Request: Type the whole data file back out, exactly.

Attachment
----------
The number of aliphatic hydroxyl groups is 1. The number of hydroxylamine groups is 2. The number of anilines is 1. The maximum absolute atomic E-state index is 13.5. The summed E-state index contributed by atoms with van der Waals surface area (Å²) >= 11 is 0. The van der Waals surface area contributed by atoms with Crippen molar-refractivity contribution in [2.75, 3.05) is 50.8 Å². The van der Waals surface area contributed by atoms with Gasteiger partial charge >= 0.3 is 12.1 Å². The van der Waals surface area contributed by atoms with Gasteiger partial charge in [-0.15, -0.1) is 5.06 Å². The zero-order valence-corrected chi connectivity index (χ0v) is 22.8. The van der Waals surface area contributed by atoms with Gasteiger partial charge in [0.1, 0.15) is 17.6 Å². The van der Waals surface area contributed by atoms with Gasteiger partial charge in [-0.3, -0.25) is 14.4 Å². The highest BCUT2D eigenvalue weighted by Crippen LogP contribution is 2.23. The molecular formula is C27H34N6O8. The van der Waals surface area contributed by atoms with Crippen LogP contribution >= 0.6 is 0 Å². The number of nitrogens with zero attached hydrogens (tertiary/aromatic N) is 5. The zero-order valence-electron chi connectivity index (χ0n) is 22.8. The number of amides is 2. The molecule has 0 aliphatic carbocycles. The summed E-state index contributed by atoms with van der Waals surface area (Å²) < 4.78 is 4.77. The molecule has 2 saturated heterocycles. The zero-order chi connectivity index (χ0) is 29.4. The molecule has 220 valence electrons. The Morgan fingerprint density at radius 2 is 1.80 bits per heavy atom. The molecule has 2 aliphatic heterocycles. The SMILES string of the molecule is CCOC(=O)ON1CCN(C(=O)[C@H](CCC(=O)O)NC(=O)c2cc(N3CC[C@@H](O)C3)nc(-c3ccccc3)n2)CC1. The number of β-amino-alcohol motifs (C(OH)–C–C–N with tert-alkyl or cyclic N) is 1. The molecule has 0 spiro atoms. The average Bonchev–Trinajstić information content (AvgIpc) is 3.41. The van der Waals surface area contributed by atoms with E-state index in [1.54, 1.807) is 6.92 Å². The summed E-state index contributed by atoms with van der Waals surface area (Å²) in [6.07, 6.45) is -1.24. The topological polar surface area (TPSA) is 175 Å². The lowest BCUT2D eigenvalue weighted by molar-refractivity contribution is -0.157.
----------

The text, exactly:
The number of aliphatic hydroxyl groups is 1. The number of hydroxylamine groups is 2. The number of anilines is 1. The maximum absolute atomic E-state index is 13.5. The summed E-state index contributed by atoms with van der Waals surface area (Å²) >= 11 is 0. The van der Waals surface area contributed by atoms with Crippen molar-refractivity contribution in [2.75, 3.05) is 50.8 Å². The van der Waals surface area contributed by atoms with Gasteiger partial charge >= 0.3 is 12.1 Å². The van der Waals surface area contributed by atoms with Gasteiger partial charge in [-0.15, -0.1) is 5.06 Å². The zero-order valence-corrected chi connectivity index (χ0v) is 22.8. The van der Waals surface area contributed by atoms with Gasteiger partial charge in [0.1, 0.15) is 17.6 Å². The van der Waals surface area contributed by atoms with Gasteiger partial charge in [-0.3, -0.25) is 14.4 Å². The highest BCUT2D eigenvalue weighted by Crippen LogP contribution is 2.23. The molecular formula is C27H34N6O8. The van der Waals surface area contributed by atoms with Crippen LogP contribution >= 0.6 is 0 Å². The number of nitrogens with zero attached hydrogens (tertiary/aromatic N) is 5. The zero-order valence-electron chi connectivity index (χ0n) is 22.8. The number of amides is 2. The molecule has 0 aliphatic carbocycles. The summed E-state index contributed by atoms with van der Waals surface area (Å²) < 4.78 is 4.77. The molecule has 2 saturated heterocycles. The zero-order chi connectivity index (χ0) is 29.4. The molecule has 220 valence electrons. The Morgan fingerprint density at radius 2 is 1.80 bits per heavy atom. The molecule has 2 aliphatic heterocycles. The SMILES string of the molecule is CCOC(=O)ON1CCN(C(=O)[C@H](CCC(=O)O)NC(=O)c2cc(N3CC[C@@H](O)C3)nc(-c3ccccc3)n2)CC1. The number of β-amino-alcohol motifs (C(OH)–C–C–N with tert-alkyl or cyclic N) is 1. The molecule has 0 spiro atoms. The average Bonchev–Trinajstić information content (AvgIpc) is 3.41. The van der Waals surface area contributed by atoms with E-state index in [1.54, 1.807) is 6.92 Å². The summed E-state index contributed by atoms with van der Waals surface area (Å²) in [6.07, 6.45) is -1.24. The topological polar surface area (TPSA) is 175 Å². The lowest BCUT2D eigenvalue weighted by molar-refractivity contribution is -0.157.